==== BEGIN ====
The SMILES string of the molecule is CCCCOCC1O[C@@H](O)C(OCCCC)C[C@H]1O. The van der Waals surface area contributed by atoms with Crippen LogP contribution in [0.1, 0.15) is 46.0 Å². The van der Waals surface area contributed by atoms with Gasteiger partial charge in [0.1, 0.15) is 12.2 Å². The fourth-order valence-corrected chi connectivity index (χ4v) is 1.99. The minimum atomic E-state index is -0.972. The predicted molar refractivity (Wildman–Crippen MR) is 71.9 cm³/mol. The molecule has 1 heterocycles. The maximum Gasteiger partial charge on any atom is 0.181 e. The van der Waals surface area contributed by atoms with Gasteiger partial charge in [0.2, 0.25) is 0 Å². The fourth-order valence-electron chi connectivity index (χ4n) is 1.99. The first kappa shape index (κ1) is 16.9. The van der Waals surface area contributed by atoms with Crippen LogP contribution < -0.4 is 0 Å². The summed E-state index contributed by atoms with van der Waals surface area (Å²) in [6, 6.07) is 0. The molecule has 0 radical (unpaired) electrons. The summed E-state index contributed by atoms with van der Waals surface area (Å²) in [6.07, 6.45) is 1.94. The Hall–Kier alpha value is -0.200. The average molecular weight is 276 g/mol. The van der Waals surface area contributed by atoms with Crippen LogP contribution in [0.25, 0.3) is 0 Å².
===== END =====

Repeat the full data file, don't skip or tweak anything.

The SMILES string of the molecule is CCCCOCC1O[C@@H](O)C(OCCCC)C[C@H]1O. The van der Waals surface area contributed by atoms with Crippen LogP contribution in [0.1, 0.15) is 46.0 Å². The van der Waals surface area contributed by atoms with Gasteiger partial charge in [0.1, 0.15) is 12.2 Å². The fourth-order valence-corrected chi connectivity index (χ4v) is 1.99. The minimum atomic E-state index is -0.972. The predicted molar refractivity (Wildman–Crippen MR) is 71.9 cm³/mol. The molecule has 1 heterocycles. The maximum Gasteiger partial charge on any atom is 0.181 e. The van der Waals surface area contributed by atoms with Gasteiger partial charge in [0.2, 0.25) is 0 Å². The fourth-order valence-electron chi connectivity index (χ4n) is 1.99. The first kappa shape index (κ1) is 16.9. The van der Waals surface area contributed by atoms with Crippen LogP contribution < -0.4 is 0 Å². The summed E-state index contributed by atoms with van der Waals surface area (Å²) in [6, 6.07) is 0. The molecule has 0 radical (unpaired) electrons. The summed E-state index contributed by atoms with van der Waals surface area (Å²) in [6.07, 6.45) is 1.94. The Hall–Kier alpha value is -0.200. The average molecular weight is 276 g/mol. The van der Waals surface area contributed by atoms with Crippen LogP contribution in [0.25, 0.3) is 0 Å².